The evolution of site-selection strategy during dispersal

Nurmi, T., Parvinen, K. ORCID:, & Selonen, V. (2017). The evolution of site-selection strategy during dispersal. Journal of Theoretical Biology 425 11-22. 10.1016/j.jtbi.2017.05.002.

Full text not available from this repository.


We propose a mathematical model that enables the evolutionary analysis of site-selection process of dispersing individuals that encounter sites of high or low quality. Since each site can be inhabited by at most one individual, all dispersers are not able to obtain a high-quality site. We study the evolutionary dynamics of the low-quality-site acceptance as a function of the time during the dispersal season using adaptive dynamics. We show that environmental changes affect the evolutionary dynamics in two ways: directly and indirectly via density-dependent factors. Direct evolutionary effects usually follow intuition, whereas indirect effects are often counter-intuitive and hence difficult to predict without mechanistic modeling. Therefore, the mechanistic derivation of the fitness function, with careful attention on density- and frequency dependence, is essential for predicting the consequences of environmental changes to site selection. For example, increasing fecundity in high-quality sites makes them more tempting for dispersers and hence the direct effect of this ecological change delays the acceptance of low-quality sites. However, increasing fecundity in high-quality sites also increases the population size, which makes the competition for sites more severe and thus, as an indirect effect, forces evolution to favor less picky individuals. Our results indicate that the indirect effects often dominate the intuitive effects, which emphasizes the need for mechanistic models of the immigration process.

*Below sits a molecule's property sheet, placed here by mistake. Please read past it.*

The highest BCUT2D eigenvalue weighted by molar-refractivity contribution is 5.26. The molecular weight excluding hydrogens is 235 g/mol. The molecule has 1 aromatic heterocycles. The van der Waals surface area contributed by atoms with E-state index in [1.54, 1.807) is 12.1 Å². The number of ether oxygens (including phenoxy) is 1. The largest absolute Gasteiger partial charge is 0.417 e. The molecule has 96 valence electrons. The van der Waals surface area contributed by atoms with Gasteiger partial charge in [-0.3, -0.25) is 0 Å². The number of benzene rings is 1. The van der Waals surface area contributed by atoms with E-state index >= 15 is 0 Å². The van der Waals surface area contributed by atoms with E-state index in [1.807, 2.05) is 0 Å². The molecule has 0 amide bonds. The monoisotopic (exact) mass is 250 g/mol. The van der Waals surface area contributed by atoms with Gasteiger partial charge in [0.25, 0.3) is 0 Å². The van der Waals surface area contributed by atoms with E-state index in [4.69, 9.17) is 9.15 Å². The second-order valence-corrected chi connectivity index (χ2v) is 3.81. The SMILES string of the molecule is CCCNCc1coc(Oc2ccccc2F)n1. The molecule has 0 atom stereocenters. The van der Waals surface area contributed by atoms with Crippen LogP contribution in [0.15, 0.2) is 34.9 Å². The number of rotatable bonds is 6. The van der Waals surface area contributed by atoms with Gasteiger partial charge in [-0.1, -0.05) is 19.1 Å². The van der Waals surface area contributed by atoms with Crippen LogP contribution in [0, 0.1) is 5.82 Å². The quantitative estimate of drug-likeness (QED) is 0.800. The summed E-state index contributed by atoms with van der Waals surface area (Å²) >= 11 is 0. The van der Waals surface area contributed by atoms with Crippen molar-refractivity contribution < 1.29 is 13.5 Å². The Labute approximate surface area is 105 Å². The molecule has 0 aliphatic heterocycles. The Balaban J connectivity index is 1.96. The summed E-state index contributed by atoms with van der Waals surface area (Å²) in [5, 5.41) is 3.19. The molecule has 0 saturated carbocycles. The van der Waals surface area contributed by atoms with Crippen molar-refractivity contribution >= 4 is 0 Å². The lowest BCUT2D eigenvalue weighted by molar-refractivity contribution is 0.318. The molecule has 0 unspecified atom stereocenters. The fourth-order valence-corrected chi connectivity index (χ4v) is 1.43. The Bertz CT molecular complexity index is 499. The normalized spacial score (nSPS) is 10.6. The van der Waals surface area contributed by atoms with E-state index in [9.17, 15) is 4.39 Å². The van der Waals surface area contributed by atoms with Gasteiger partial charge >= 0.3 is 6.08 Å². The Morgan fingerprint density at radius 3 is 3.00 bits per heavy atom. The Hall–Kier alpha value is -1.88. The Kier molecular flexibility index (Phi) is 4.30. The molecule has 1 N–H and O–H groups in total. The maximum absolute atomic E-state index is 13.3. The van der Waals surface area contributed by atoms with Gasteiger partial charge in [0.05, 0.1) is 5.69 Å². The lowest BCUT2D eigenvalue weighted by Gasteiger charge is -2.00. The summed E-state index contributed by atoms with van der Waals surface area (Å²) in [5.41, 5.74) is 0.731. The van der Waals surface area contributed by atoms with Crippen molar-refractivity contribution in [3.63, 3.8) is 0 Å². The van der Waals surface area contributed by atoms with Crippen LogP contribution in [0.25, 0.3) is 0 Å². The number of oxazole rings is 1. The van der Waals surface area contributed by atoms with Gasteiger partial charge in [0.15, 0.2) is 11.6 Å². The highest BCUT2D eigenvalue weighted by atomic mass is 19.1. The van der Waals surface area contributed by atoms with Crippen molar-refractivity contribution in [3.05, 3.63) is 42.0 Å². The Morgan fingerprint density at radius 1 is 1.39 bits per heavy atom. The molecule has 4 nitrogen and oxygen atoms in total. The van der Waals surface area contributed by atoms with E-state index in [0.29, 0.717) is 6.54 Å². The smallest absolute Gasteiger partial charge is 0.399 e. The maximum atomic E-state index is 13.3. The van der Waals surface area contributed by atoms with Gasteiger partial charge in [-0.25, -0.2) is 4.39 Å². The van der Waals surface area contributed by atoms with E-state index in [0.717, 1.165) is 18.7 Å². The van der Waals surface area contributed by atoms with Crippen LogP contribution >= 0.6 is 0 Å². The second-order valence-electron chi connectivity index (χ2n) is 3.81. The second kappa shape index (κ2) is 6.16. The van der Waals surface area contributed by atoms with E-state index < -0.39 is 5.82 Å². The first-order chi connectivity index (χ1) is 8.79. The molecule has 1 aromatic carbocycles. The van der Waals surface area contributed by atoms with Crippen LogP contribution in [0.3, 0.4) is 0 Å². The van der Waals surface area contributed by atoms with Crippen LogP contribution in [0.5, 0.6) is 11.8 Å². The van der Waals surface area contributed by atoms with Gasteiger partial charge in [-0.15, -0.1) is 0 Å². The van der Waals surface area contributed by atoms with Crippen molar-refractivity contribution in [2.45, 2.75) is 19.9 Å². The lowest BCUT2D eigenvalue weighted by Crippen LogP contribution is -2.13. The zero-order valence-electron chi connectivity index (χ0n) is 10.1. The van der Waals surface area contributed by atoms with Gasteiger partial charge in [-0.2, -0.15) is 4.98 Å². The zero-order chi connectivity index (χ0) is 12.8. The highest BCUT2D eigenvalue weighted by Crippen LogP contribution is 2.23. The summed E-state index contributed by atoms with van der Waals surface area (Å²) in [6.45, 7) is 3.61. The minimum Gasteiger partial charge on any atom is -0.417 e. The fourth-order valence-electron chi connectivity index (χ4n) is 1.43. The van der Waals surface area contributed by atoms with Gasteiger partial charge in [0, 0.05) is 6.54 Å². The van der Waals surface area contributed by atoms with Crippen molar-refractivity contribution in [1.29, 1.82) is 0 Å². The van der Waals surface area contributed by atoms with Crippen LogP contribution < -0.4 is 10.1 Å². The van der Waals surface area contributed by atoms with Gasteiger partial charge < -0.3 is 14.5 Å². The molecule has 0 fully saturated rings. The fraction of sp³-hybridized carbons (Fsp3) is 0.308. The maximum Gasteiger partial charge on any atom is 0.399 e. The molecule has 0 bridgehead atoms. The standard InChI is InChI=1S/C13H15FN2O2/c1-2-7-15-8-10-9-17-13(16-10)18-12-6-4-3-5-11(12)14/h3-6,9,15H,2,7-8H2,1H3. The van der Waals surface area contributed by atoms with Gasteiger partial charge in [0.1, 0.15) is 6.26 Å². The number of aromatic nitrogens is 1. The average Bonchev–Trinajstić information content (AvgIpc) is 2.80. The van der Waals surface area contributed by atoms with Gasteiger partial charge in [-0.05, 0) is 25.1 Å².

Item Type: Article
Uncontrolled Keywords: Mathematical models; Habitat selection; Adaptive dynamics; Territory prospecting; Settlement
Research Programs: Evolution and Ecology (EEP)
Depositing User: Luke Kirwan
Date Deposited: 04 May 2017 08:28
Last Modified: 27 Aug 2021 17:28

Actions (login required)

View Item View Item